In the experiments described here, we have analysed RNA silencing of two endogenous rice genes in both agro-infected leaf tissues and stably transformed rice plants, constitutively expressing an hpRNA construct. In both situations, we were able to detect siRNAs corresponding to the trigger dsRNA. In stable transgenic lines, the accumulation of which correlated the penetrance of the RNAi mutant phenotype, demonstrating the efficiency of our hpRNA construct in initiating RNA silencing of the corresponding endogenous gene in rice cells. Transient expression of hpRNA after leaf agro-infection was sufficient to trigger RNA silencing. During 10 to 20 days following rice agro-infection depending on the gene targeted, the quantity of siRNAs increased in cells then remains stable or decreased till leaf senescence. Considering that transient expression of the T-DNA-borne genes occurs only during the very few days following agroinfection (as attested by the revelation by histochemical assay of the otherwise rather stable GUS protein, that dramatically decreased between 6 to 10 days after agroinfection (data not shown)), we concluded that RNA silencing was maintained in rice cells in the absence of the trigger hpRNA. Local initiation of silencing produced preferentially primary 21-nt siRNA and maintenance of siRNAs production during cell life indicated that target genes are actively transcribed. This result is consistent with previously published data. 21-nt siRNAs are believed to guide mRNA cleavage, whereas 24-nt siRNAs are believed to exclusively mediate chromatin modification and transcriptional silencing by acting in a RISC-like complex (Brodersen and Voinnet 2006).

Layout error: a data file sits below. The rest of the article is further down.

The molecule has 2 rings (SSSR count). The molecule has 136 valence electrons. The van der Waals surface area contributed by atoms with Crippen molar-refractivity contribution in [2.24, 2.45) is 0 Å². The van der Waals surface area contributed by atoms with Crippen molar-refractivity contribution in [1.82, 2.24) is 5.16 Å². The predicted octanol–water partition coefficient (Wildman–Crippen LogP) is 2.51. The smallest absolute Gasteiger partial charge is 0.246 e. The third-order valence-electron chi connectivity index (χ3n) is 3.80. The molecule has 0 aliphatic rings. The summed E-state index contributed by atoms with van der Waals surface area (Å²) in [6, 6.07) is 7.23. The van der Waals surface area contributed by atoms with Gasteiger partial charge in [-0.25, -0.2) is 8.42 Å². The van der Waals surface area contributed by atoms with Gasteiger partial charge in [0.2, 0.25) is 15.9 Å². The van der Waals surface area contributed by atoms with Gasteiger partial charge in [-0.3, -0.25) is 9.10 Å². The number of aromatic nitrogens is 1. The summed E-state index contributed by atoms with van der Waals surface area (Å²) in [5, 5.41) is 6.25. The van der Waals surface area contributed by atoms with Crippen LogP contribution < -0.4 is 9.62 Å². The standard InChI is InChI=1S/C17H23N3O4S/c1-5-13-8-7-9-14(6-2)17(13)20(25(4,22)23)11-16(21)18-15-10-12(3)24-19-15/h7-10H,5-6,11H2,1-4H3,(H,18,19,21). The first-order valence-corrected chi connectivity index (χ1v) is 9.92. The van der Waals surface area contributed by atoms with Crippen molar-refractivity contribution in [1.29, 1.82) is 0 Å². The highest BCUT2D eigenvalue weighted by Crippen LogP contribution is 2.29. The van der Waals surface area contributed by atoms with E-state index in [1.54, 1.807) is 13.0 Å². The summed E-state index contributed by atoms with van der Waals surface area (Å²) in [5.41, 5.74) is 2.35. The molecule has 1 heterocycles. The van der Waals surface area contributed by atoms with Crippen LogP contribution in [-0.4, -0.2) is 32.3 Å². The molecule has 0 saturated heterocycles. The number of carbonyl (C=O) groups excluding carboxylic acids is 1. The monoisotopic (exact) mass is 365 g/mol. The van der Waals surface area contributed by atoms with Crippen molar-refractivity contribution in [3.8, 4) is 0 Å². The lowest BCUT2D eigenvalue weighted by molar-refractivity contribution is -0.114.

Real-time PCR analysis showed the highest OsPDS transcript depletion in the agro-infected leaf area 4 days following agro-infiltration. These results are consistent with the literature which reports a transitory peak of transgene expression at day 4 following agro-infection in N. Benthamiana and A. thaliana. Decrease of OsPDS mRNA degradation parallels the decline of transient expression of the HpRNA construct. Longer term maintenance of the silencing of the OsPDS gene and exhibition of the photobleaching phenotype would have probably required higher siRNA accumulation in agro infiltrated tissues. High level siRNA could be obtained in enhancing Agrobacterium-mediated delivery in leaf cells or through an amplification of the production of siRNA resulting from transitivity mechanism (see following section). Using the same hpRNA construct bearing the OsPDS GST sequence to initiate RNAi in tobacco leaves following agro-infection, we observed a similar amplification of the siRNAs and their maintenance in tissues where the initiation took place, but resulting in a photobleaching phenotype (unpublished results). The most obvious difference between rice and tobacco, at the experimental level, resides in the higher penetration of agrobacteria in leaves and consequently of bacterial cells in contact with leaf cells. In order to obtain an amplification of the degradation of the mRNA and to observe a phenotype in rice leaves, it might be necessary to increase the level of agro-infection in rice tissues.